Financial services providers failing to connect with millennial generation, according to new study by BNY Mellon & the University of Oxford

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Financial services providers such as life insurers, banks and asset managers are failing to connect with millennials at a time when young people need the industry more than ever, according to new research by BNY Mellon and a team of undergraduates from Saïd Business School, University of Oxford.

Millennials twice as likely to turn to parents for financial advice than to banks

59 per cent of millennials say products are not targeted at them

Less than one per cent want providers to contact them via social media

The study, entitled ‘The Generation Game: Savings for the New Millennial’, looks at the saving priorities, attitudes to retirement planning, and expectations around different types of financial institutions of millennials (those individuals born after 1980) across seven key markets - Australia, Brazil, China, Japan, the Netherlands, the UK and the US. This allowed the researchers to engage with a broad range of millennial populations: emerged and emerging; large and small; those with a collective approach and those with a unit-linked system; and compulsory and voluntary.

Increased longevity and the erosion of state and employer retirement provision mean millennials will have to save more than their parents, and do so over a longer period. The study reveals that pensions need to be better explained to millennials because nearly half (49%) agreed that they did not know how pensions work. In addition, the study found millennials are twice as likely to turn to their parents for financial advice (52%) than to the next most popular source of information, their bank (24%).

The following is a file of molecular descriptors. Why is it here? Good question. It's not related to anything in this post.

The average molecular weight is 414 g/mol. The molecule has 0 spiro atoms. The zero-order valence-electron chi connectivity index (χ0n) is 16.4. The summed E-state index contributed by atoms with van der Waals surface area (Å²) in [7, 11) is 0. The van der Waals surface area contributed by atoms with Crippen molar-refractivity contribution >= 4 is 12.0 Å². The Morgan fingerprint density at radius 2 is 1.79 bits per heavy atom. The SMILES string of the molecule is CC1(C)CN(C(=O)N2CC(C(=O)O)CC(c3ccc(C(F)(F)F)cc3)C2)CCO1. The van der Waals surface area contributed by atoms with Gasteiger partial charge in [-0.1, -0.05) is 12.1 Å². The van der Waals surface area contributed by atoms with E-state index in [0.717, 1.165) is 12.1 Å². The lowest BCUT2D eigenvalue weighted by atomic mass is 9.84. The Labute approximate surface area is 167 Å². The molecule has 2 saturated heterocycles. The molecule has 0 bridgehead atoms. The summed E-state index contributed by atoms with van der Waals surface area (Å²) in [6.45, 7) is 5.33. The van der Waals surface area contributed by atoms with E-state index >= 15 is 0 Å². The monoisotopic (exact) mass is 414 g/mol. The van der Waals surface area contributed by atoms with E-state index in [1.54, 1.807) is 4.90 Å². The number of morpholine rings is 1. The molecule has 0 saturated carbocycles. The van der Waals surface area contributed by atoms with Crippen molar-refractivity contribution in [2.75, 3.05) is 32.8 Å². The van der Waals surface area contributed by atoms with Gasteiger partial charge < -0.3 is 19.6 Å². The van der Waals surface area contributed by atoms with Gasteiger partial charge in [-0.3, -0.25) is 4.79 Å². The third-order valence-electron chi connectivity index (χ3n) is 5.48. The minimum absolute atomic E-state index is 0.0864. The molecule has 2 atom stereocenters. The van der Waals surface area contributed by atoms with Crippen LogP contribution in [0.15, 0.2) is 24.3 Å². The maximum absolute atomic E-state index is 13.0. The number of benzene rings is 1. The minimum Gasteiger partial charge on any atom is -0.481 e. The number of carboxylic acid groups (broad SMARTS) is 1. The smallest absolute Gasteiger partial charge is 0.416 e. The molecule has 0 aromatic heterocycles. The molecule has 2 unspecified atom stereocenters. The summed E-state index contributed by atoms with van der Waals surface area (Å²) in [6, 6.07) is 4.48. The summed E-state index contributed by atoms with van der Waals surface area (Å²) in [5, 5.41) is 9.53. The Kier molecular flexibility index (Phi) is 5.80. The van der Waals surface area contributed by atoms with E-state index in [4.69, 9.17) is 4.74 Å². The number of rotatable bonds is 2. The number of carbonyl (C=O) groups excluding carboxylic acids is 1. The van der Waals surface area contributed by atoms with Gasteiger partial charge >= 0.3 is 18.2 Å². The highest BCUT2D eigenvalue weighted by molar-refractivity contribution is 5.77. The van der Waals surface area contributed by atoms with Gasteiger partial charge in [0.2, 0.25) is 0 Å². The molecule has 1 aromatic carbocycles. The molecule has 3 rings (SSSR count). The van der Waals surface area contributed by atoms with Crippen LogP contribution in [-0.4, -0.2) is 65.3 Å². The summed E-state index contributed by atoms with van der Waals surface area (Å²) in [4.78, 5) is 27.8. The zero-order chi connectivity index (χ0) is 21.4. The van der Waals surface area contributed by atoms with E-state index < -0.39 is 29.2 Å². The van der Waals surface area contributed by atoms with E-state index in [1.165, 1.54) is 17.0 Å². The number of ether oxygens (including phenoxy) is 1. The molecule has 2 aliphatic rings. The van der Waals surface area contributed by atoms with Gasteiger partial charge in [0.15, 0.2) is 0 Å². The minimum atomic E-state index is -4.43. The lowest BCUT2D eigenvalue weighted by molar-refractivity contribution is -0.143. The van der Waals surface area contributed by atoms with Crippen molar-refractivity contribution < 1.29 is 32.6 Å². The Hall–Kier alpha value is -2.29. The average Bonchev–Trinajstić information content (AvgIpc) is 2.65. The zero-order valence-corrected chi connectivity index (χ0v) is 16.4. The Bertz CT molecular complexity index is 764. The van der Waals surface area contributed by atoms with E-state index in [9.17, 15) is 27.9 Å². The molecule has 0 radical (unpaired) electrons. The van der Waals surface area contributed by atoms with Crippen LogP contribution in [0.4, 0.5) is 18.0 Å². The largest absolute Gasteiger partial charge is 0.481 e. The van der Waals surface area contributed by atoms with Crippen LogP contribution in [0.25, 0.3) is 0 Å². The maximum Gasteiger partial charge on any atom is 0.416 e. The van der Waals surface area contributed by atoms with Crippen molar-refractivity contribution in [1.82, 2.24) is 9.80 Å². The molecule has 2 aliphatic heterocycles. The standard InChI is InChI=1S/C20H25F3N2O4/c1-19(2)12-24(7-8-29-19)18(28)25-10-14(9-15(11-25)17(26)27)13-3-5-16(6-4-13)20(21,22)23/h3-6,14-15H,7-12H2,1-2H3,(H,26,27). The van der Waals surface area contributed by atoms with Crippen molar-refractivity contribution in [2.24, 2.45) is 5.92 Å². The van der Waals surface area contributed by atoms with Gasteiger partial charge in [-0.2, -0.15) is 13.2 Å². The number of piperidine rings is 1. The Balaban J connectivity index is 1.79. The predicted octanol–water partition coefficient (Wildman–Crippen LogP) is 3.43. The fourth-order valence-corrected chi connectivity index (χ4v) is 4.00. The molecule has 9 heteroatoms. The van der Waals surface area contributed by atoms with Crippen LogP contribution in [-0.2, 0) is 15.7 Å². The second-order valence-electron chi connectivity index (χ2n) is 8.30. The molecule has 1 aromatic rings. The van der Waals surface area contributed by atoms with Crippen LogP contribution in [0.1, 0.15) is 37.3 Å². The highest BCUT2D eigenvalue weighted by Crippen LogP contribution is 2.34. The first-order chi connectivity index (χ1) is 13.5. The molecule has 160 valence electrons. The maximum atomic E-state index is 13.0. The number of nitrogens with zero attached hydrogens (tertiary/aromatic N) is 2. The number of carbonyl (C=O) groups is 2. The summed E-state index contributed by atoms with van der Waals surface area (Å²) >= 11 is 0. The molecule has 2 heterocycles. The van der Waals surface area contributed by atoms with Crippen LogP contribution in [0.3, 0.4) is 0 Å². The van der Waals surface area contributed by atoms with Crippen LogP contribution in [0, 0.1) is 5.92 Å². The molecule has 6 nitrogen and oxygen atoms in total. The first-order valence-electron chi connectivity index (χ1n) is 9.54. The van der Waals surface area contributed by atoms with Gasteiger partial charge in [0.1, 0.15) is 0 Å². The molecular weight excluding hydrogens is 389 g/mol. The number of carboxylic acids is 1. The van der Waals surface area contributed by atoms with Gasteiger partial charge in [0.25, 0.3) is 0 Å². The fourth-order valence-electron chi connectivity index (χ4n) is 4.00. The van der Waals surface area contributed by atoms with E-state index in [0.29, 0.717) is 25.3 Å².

Other key findings include:

  •     59% of millennials believe they haven’t seen products targeted at people like them. Millennials want products that demonstrate clearly that they are being rewarded for tying up their money;
  •     Asked how their contact with financial services providers could be improved, less than 1% of millennials want financial services providers to connect with them through social media;
  •     Just 16% of millennials in Japan believe they will be able to access the same sources of retirement income as their parents, compared to 84% in Australia. While millennials often have similar attitudes to saving for retirement, there can be huge variations from nation to nation;
  •     84% of millennials in Brazil aren’t aware of the tax efficiencies pension savings offer, compared to 42% in the Netherlands.

“This study of millennials by millennials reveals the disconnect that the financial services industry has with this generation,” said Janet Smart, Undergraduate Course Director at Saïd Business School. “The challenge for insurers is to find new ways to engage millennials, so as to improve their level of financial understanding and build their commitment to retirement planning.”